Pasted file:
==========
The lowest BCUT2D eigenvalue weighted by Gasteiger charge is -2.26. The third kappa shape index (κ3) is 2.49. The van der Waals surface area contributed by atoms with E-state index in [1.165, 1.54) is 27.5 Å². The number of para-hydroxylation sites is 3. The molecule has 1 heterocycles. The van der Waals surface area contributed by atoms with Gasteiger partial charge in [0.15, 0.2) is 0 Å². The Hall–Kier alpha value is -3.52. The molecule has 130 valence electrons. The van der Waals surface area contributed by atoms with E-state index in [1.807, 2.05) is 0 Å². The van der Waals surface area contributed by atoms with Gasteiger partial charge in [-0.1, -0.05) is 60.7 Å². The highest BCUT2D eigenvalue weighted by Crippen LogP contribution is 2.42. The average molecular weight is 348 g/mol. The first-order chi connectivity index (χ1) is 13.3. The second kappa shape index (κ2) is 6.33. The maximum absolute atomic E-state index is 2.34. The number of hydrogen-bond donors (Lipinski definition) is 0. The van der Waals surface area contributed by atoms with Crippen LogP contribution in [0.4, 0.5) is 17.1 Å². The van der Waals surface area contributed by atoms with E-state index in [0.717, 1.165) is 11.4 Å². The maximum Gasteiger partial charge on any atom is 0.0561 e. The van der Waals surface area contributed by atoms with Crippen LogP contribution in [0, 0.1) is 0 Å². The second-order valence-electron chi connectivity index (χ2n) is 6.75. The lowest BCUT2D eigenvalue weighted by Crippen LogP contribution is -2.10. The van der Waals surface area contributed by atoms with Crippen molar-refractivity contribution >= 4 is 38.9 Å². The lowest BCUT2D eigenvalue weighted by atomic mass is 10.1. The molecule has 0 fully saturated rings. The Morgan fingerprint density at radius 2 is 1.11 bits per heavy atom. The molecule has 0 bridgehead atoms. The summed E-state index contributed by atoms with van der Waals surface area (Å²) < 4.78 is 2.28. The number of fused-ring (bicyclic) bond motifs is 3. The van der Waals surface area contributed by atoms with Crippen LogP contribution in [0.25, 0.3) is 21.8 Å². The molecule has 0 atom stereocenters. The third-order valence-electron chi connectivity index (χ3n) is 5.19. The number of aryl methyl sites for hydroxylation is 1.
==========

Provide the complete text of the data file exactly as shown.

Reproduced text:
The lowest BCUT2D eigenvalue weighted by Gasteiger charge is -2.26. The third kappa shape index (κ3) is 2.49. The van der Waals surface area contributed by atoms with E-state index in [1.165, 1.54) is 27.5 Å². The number of para-hydroxylation sites is 3. The molecule has 1 heterocycles. The van der Waals surface area contributed by atoms with Gasteiger partial charge in [0.15, 0.2) is 0 Å². The Hall–Kier alpha value is -3.52. The molecule has 130 valence electrons. The van der Waals surface area contributed by atoms with E-state index in [1.807, 2.05) is 0 Å². The van der Waals surface area contributed by atoms with Gasteiger partial charge in [-0.1, -0.05) is 60.7 Å². The highest BCUT2D eigenvalue weighted by Crippen LogP contribution is 2.42. The average molecular weight is 348 g/mol. The first-order chi connectivity index (χ1) is 13.3. The second kappa shape index (κ2) is 6.33. The maximum absolute atomic E-state index is 2.34. The number of hydrogen-bond donors (Lipinski definition) is 0. The van der Waals surface area contributed by atoms with Crippen LogP contribution in [0.4, 0.5) is 17.1 Å². The van der Waals surface area contributed by atoms with E-state index in [0.717, 1.165) is 11.4 Å². The maximum Gasteiger partial charge on any atom is 0.0561 e. The van der Waals surface area contributed by atoms with Crippen LogP contribution in [0, 0.1) is 0 Å². The second-order valence-electron chi connectivity index (χ2n) is 6.75. The lowest BCUT2D eigenvalue weighted by Crippen LogP contribution is -2.10. The van der Waals surface area contributed by atoms with Crippen molar-refractivity contribution >= 4 is 38.9 Å². The lowest BCUT2D eigenvalue weighted by atomic mass is 10.1. The molecule has 0 fully saturated rings. The Morgan fingerprint density at radius 2 is 1.11 bits per heavy atom. The molecule has 0 bridgehead atoms. The summed E-state index contributed by atoms with van der Waals surface area (Å²) < 4.78 is 2.28. The number of fused-ring (bicyclic) bond motifs is 3. The van der Waals surface area contributed by atoms with Crippen LogP contribution in [0.25, 0.3) is 21.8 Å². The molecule has 0 atom stereocenters. The third-order valence-electron chi connectivity index (χ3n) is 5.19. The number of aryl methyl sites for hydroxylation is 1.